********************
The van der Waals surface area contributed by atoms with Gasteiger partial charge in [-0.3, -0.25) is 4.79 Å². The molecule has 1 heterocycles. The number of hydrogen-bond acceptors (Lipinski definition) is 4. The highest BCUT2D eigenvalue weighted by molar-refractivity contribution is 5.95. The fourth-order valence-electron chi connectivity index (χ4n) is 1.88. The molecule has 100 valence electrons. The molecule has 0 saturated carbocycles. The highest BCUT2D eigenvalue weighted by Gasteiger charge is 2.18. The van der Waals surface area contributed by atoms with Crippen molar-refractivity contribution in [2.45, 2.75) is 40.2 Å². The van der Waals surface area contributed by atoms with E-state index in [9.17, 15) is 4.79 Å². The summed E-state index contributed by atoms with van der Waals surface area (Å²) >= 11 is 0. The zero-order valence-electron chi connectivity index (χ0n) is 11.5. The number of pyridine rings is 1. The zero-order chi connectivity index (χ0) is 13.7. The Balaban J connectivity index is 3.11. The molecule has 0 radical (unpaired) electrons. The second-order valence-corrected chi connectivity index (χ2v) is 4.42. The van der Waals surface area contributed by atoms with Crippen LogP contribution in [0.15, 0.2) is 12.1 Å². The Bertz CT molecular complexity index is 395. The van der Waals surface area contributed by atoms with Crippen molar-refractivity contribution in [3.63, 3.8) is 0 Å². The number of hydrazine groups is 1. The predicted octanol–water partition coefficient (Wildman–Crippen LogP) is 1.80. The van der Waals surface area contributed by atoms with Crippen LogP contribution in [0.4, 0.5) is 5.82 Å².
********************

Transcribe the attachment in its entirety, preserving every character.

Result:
The van der Waals surface area contributed by atoms with Gasteiger partial charge in [-0.3, -0.25) is 4.79 Å². The molecule has 1 heterocycles. The number of hydrogen-bond acceptors (Lipinski definition) is 4. The highest BCUT2D eigenvalue weighted by molar-refractivity contribution is 5.95. The fourth-order valence-electron chi connectivity index (χ4n) is 1.88. The molecule has 100 valence electrons. The molecule has 0 saturated carbocycles. The highest BCUT2D eigenvalue weighted by Gasteiger charge is 2.18. The van der Waals surface area contributed by atoms with Crippen molar-refractivity contribution in [2.45, 2.75) is 40.2 Å². The van der Waals surface area contributed by atoms with E-state index in [9.17, 15) is 4.79 Å². The summed E-state index contributed by atoms with van der Waals surface area (Å²) >= 11 is 0. The zero-order valence-electron chi connectivity index (χ0n) is 11.5. The number of pyridine rings is 1. The zero-order chi connectivity index (χ0) is 13.7. The Balaban J connectivity index is 3.11. The molecule has 0 radical (unpaired) electrons. The second-order valence-corrected chi connectivity index (χ2v) is 4.42. The van der Waals surface area contributed by atoms with Crippen LogP contribution in [0.15, 0.2) is 12.1 Å². The Bertz CT molecular complexity index is 395. The van der Waals surface area contributed by atoms with Crippen molar-refractivity contribution in [3.63, 3.8) is 0 Å². The number of hydrazine groups is 1. The predicted octanol–water partition coefficient (Wildman–Crippen LogP) is 1.80. The van der Waals surface area contributed by atoms with Crippen LogP contribution in [0.4, 0.5) is 5.82 Å².